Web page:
Judith M. Bardwick, Ph.D.
What is the commitment, or what are the responses the organization makes to its people in exchange for?
What is the human component of strategy we can optimize performance by managing people according to basic human nature?
How do organizations attract and retain their quality people? If asked, you’d probably say I’d like to work where it’s fun and I want to benefit from my contribution.
No surprise: people prefer to work under pleasant conditions and they want both extrinsic and intrinsic payoffs. That means they want to gain things like money and they really want their work to make a significant contribution.
Most people would also agree that what would make working in one organization more desirable than another would include conditions of:
- Fairness; camaraderie; success; being respected; being included and valued.
- Having opportunities to earn greater and different responsibilities.
- Compensation that justly reflects the contribution of what I achieve and enables me and my family to have an economically sound present and future.
But saying that is like talking about Mother’s Day and Apple Pie. We don’t learn very much that’s new.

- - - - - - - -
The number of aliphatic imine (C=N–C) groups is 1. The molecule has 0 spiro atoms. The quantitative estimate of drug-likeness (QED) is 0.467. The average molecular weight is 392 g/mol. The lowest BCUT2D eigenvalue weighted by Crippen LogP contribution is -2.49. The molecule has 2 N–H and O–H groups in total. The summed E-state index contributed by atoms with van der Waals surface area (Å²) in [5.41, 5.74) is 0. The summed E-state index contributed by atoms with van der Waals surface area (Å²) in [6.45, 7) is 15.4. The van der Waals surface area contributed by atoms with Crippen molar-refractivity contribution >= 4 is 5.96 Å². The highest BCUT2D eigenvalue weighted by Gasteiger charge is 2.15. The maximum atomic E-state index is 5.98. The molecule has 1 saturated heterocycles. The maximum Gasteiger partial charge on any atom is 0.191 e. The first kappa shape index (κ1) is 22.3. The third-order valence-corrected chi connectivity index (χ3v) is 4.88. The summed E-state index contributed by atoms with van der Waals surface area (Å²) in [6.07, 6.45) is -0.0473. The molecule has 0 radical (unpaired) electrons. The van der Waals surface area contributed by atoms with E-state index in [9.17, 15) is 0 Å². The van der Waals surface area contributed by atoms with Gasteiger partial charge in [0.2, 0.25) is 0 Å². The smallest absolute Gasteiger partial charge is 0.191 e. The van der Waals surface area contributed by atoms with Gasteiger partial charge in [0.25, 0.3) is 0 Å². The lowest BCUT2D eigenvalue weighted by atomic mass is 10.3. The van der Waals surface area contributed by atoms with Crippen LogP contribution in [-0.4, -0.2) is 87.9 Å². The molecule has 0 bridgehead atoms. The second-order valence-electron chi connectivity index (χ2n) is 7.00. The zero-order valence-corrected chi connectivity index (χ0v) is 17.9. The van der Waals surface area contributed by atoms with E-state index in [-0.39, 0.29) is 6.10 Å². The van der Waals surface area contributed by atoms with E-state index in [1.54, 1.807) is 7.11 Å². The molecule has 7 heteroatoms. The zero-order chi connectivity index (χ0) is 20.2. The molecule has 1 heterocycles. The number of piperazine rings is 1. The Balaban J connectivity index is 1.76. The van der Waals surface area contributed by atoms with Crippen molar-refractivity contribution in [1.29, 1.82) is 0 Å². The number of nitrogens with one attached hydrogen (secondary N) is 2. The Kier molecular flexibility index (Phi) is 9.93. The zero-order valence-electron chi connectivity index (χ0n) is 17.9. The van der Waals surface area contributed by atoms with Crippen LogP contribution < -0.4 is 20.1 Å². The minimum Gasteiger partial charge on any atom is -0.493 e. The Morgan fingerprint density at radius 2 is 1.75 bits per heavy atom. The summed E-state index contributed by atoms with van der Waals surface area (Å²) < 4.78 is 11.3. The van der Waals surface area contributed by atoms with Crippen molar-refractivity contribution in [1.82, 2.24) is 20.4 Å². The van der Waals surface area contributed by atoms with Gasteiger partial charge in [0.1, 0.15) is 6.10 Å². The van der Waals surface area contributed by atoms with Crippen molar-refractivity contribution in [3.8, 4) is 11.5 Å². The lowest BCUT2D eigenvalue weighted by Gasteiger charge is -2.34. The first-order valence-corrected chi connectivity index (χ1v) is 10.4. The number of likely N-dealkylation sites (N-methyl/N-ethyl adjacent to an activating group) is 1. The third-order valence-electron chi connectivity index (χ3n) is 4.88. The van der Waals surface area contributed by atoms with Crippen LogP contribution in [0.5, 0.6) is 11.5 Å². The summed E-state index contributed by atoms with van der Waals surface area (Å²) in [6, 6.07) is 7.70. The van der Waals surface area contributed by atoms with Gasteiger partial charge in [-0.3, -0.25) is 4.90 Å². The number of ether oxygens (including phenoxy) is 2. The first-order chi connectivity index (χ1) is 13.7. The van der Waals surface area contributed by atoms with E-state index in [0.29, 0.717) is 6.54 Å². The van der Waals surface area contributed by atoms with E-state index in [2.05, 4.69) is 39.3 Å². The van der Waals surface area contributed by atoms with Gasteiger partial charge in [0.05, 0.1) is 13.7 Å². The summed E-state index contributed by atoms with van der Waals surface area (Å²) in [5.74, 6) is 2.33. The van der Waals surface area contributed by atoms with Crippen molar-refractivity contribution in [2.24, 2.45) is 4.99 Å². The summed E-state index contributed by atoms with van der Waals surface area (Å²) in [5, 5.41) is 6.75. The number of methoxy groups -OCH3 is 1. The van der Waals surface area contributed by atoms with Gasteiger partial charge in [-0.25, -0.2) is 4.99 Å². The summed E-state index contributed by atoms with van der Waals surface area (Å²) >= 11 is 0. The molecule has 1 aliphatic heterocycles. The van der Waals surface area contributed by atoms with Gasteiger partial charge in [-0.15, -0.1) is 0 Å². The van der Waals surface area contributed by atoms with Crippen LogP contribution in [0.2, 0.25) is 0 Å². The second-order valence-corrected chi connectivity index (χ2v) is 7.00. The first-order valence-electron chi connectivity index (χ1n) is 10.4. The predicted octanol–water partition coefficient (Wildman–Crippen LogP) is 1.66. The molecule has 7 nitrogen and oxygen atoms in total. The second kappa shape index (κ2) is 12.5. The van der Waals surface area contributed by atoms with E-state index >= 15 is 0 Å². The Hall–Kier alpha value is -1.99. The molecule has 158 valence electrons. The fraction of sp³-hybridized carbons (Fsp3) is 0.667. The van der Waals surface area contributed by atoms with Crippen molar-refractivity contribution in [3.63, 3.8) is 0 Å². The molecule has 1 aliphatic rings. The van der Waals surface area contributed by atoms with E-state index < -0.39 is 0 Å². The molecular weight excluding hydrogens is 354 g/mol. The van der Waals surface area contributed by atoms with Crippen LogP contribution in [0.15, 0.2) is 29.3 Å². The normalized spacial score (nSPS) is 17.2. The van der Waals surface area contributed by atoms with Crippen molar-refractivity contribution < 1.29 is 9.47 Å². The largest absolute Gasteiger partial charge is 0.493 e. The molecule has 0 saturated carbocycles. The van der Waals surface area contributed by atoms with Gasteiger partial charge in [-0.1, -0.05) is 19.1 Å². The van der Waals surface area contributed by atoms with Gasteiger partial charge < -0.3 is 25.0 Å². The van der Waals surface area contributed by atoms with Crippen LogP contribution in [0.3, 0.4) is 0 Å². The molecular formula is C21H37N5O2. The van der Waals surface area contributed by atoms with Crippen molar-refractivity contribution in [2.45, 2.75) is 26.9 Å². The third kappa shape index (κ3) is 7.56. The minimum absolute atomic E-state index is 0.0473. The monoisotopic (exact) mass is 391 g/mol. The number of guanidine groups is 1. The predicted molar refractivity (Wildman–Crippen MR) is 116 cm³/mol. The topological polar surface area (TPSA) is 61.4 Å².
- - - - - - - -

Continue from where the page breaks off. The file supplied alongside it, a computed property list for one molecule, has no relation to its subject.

I’d like to suggest that organizations need to focus on three core ideas:
- Manage to BOTH self-interest and idealism.
- Manage to success – and not to morale.
- Communicate appreciation – seriously and variously.
I think it’s in the very nature of human nature that there are two basic drives which appear to be in conflict. People want to both maximize self-interest or narcissistic gain, and be idealistic or do something that contributes to the greater good.
Idealism is often less obvious as a motive than narcissism, but it’s very powerful. People want to feel good about themselves and about what they do. For example, there are millions of people who do very difficult work, either as volunteers or as low-payed employees? What’s the motivation? Idealism.